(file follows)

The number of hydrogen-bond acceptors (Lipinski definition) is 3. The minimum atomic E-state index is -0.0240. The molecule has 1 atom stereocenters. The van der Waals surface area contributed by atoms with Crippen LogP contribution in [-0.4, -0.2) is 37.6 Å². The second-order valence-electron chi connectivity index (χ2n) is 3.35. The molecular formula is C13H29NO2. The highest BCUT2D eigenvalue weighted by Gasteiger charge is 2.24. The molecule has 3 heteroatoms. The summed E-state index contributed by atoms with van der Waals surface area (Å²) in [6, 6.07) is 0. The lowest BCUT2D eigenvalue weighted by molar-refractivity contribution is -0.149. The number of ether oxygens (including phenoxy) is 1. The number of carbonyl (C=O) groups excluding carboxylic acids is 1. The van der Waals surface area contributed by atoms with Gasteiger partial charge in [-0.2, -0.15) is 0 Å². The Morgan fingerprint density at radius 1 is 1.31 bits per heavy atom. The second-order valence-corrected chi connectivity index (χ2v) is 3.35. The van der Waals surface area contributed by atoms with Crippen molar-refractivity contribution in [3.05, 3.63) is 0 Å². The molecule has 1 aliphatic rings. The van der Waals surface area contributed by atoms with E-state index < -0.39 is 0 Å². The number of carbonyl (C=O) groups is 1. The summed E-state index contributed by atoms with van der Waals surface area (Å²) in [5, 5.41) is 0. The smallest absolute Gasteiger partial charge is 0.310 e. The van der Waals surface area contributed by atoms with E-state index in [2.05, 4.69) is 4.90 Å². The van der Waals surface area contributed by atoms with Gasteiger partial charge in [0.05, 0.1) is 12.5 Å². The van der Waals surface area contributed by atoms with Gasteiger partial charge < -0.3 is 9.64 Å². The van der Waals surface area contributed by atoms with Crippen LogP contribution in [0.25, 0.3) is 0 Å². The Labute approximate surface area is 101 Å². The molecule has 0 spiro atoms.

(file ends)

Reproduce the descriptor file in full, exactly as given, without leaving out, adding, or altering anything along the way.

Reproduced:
The number of hydrogen-bond acceptors (Lipinski definition) is 3. The minimum atomic E-state index is -0.0240. The molecule has 1 atom stereocenters. The van der Waals surface area contributed by atoms with Crippen LogP contribution in [-0.4, -0.2) is 37.6 Å². The second-order valence-electron chi connectivity index (χ2n) is 3.35. The molecular formula is C13H29NO2. The highest BCUT2D eigenvalue weighted by Gasteiger charge is 2.24. The molecule has 3 heteroatoms. The summed E-state index contributed by atoms with van der Waals surface area (Å²) in [6, 6.07) is 0. The lowest BCUT2D eigenvalue weighted by molar-refractivity contribution is -0.149. The number of ether oxygens (including phenoxy) is 1. The number of carbonyl (C=O) groups excluding carboxylic acids is 1. The van der Waals surface area contributed by atoms with Gasteiger partial charge in [-0.2, -0.15) is 0 Å². The Morgan fingerprint density at radius 1 is 1.31 bits per heavy atom. The second-order valence-corrected chi connectivity index (χ2v) is 3.35. The van der Waals surface area contributed by atoms with Crippen molar-refractivity contribution in [3.05, 3.63) is 0 Å². The molecule has 1 aliphatic rings. The van der Waals surface area contributed by atoms with E-state index < -0.39 is 0 Å². The number of carbonyl (C=O) groups is 1. The summed E-state index contributed by atoms with van der Waals surface area (Å²) in [5, 5.41) is 0. The smallest absolute Gasteiger partial charge is 0.310 e. The van der Waals surface area contributed by atoms with E-state index in [2.05, 4.69) is 4.90 Å². The van der Waals surface area contributed by atoms with Gasteiger partial charge in [0.05, 0.1) is 12.5 Å². The van der Waals surface area contributed by atoms with Gasteiger partial charge < -0.3 is 9.64 Å². The van der Waals surface area contributed by atoms with Crippen LogP contribution in [0.25, 0.3) is 0 Å². The Labute approximate surface area is 101 Å². The molecule has 0 spiro atoms.